This past summer, in the middle of a heat wave, I decided to start a project that would persuade me to appreciate the process of refinishing furniture.
Located along the north wall of our garage, stood a two-piece hutch and an old dining room buffet, painted an unattractive beige color. Both pieces were ugly, worn-out, and used as storage, holding a plethora of items, including a sander, a small toolbox, chemicals for the lawn, and a bag of golf tees, just to name a few.
Through the years, my husband has reminded me numerous times that these pieces belonged in the dump because they were ugly and took up needed space in the garage. I couldn’t disagree, because after years of abuse and neglect, neither piece was worth a second glance. But, secretly, I would imagine how beautiful they looked brand new and with a little TLC, a few repairs, and some stain, they both had potential to look beautiful again.
Then, one day out of frustration with lack of room in the garage, my husband declared that he was getting rid of “the crappy furniture.” I quickly convinced him to let me try refinishing the two-piece hutch AND if it did not look beautiful, he could take both pieces to the dump. But, if it turned out as I was expecting, I would refinish the buffet and we would bring both pieces in the house. Reluctantly, he agreed to my plea.
While my husband cleaned out the hutch, I began researching the process of refinishing furniture and I made a list of the items I needed – paint stripper, sandpaper, wood glue, wood filler, wood conditioner, stain, and polyurethane clear finish. With my list in hand, I headed to the local paint store to pick up all the items on my list.
With excited vigor, I was ready to start and I wasn’t going to let the sweltering heat slow me down. So, I was pleasantly surprised when I walked outside and saw that my husband set up a canopy on the driveway to protect me, and the furniture, from the blistering sun. Other than an air-conditioned garage, which I would have preferred but didn’t have, the canopy was the perfect set up for me to start working on my project.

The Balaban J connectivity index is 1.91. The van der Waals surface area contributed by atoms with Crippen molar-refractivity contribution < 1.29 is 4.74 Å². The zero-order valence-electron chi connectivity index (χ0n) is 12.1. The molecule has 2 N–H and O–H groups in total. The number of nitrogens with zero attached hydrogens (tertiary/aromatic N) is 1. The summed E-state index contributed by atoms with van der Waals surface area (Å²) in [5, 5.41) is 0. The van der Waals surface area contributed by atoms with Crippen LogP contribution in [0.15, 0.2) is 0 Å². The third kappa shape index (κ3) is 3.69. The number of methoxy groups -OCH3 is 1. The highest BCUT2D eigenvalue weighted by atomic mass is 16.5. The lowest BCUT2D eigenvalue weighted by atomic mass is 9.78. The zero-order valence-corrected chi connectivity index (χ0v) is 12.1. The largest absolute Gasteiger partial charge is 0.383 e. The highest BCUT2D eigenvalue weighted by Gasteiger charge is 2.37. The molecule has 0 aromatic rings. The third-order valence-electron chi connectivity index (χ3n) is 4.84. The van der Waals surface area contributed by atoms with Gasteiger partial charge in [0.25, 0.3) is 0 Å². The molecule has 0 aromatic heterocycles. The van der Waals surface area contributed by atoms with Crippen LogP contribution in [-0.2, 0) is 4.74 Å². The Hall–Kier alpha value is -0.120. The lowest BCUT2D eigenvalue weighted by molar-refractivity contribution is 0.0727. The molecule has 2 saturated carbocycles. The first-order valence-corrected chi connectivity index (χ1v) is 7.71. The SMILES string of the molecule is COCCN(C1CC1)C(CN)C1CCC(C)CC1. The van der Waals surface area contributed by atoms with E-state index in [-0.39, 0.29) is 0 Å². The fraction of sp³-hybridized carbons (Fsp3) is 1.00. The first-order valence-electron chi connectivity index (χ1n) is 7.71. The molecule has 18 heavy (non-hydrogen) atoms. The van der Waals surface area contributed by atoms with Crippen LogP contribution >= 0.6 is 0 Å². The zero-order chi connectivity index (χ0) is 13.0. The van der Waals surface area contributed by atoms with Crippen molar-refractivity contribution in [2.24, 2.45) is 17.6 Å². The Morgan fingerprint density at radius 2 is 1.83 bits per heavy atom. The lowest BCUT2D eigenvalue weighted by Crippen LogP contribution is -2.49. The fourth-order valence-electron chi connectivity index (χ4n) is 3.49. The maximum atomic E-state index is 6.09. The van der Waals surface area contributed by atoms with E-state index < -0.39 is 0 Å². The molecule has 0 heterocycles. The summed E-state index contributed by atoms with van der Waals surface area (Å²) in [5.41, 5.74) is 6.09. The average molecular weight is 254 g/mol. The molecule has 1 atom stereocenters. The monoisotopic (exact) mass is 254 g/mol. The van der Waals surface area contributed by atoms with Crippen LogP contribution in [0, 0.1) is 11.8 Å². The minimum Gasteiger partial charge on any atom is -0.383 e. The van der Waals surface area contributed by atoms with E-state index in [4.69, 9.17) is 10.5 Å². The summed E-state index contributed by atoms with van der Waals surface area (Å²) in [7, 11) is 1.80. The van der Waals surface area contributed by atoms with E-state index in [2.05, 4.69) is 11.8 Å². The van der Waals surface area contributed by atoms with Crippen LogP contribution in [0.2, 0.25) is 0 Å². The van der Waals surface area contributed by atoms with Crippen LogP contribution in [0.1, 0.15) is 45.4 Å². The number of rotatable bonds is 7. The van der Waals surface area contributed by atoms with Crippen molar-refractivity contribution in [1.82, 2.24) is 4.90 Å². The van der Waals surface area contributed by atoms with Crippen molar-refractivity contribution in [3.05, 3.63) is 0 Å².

Listening to my favorite podcast, I grabbed a flathead screwdriver and got to work removing the eight hinges that held two cabinet doors and the two hutch doors, in place. Once removed, I carefully extracted the glass from the hutch doors, then separated the top half of the hutch from the bottom and placed all the pieces onto the tarp under the canopy on the driveway.
I cleaned all the pieces with soap and water and let them dry in the summer heat.
As the heat remained unbearable, even with the canopy to shield me from the sun, I knew it would affect the duration of time I spent working on my project. Not wasting any time, I quickly applied the paint stripper, each time waiting approximately 30 minutes to allow it to permeate through all the layers of paint and stain. As the paint started to wrinkle and separate from the wood, indicating it was ready, I started the painstaking process of scraping every bit of color off each piece. I followed this process with a thorough water cleansing, and I left them to dry.
Once dried, I filled all holes and gouges with wood filler and again waited until the filler was dry. When my pieces were ready for the sanding process, I put on my protective eyewear and facemask, grabbed the sander and got to work, diligently sanding each piece until the natural wood was smooth as a baby’s bottom. And just as I had suspected, stripped, in its natural state, the hutch looked pretty good and I couldn’t wait to apply the stain, but first, I had to coat each piece with wood conditioner to allow even absorption of the stain.
Applying the stain was the moment I’d been waiting for and the anticipation of completing this step, had me excited and nervous at the same time. Remember, if this hutch turned out as expected, I would have “new” furniture in my house, otherwise, it was off to the dump! So, as instructed by the salesperson at the paint shop, I carefully added a small amount of thinner to the “espresso” colored gel stain, gave it a stir, grabbed a rag and slowly started applying the stain. I was pleasantly surprised by how effortlessly the stain seeped into the wood and how gorgeous the wood looked with its new color.
Would this project turn out to be a worthwhile investment or did the furniture end up at the dump? To find out, tune in to read my Feb. 21 column.
“Am’s View” is posted on alternate Sundays.